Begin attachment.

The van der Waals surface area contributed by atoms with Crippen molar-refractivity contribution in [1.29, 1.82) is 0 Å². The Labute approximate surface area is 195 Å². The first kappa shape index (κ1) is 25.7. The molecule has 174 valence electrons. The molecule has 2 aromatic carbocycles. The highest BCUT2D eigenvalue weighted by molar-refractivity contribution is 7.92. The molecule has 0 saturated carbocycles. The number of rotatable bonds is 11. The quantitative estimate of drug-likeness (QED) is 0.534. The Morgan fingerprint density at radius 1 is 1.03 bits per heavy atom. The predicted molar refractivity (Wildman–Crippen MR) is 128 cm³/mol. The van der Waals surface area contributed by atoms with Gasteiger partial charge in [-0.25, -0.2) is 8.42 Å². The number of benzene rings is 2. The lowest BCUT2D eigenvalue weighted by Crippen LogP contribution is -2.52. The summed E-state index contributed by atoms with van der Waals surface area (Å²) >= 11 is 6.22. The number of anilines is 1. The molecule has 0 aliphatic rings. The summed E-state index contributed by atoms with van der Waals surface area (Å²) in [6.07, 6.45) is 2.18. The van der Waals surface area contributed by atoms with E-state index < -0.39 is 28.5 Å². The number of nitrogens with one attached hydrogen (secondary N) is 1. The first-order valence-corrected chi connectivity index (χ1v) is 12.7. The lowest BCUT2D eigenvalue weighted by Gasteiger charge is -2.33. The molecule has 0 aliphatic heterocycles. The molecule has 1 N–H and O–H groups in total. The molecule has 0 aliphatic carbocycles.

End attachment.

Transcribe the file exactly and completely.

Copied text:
The van der Waals surface area contributed by atoms with Crippen molar-refractivity contribution in [1.29, 1.82) is 0 Å². The Labute approximate surface area is 195 Å². The first kappa shape index (κ1) is 25.7. The molecule has 174 valence electrons. The molecule has 2 aromatic carbocycles. The highest BCUT2D eigenvalue weighted by molar-refractivity contribution is 7.92. The molecule has 0 saturated carbocycles. The number of rotatable bonds is 11. The quantitative estimate of drug-likeness (QED) is 0.534. The Morgan fingerprint density at radius 1 is 1.03 bits per heavy atom. The predicted molar refractivity (Wildman–Crippen MR) is 128 cm³/mol. The van der Waals surface area contributed by atoms with Gasteiger partial charge in [-0.25, -0.2) is 8.42 Å². The number of benzene rings is 2. The lowest BCUT2D eigenvalue weighted by Crippen LogP contribution is -2.52. The summed E-state index contributed by atoms with van der Waals surface area (Å²) >= 11 is 6.22. The number of anilines is 1. The molecule has 0 aliphatic rings. The summed E-state index contributed by atoms with van der Waals surface area (Å²) in [6.07, 6.45) is 2.18. The van der Waals surface area contributed by atoms with E-state index < -0.39 is 28.5 Å². The number of nitrogens with one attached hydrogen (secondary N) is 1. The first-order valence-corrected chi connectivity index (χ1v) is 12.7. The lowest BCUT2D eigenvalue weighted by Gasteiger charge is -2.33. The molecule has 0 aliphatic heterocycles. The molecule has 1 N–H and O–H groups in total. The molecule has 0 aliphatic carbocycles.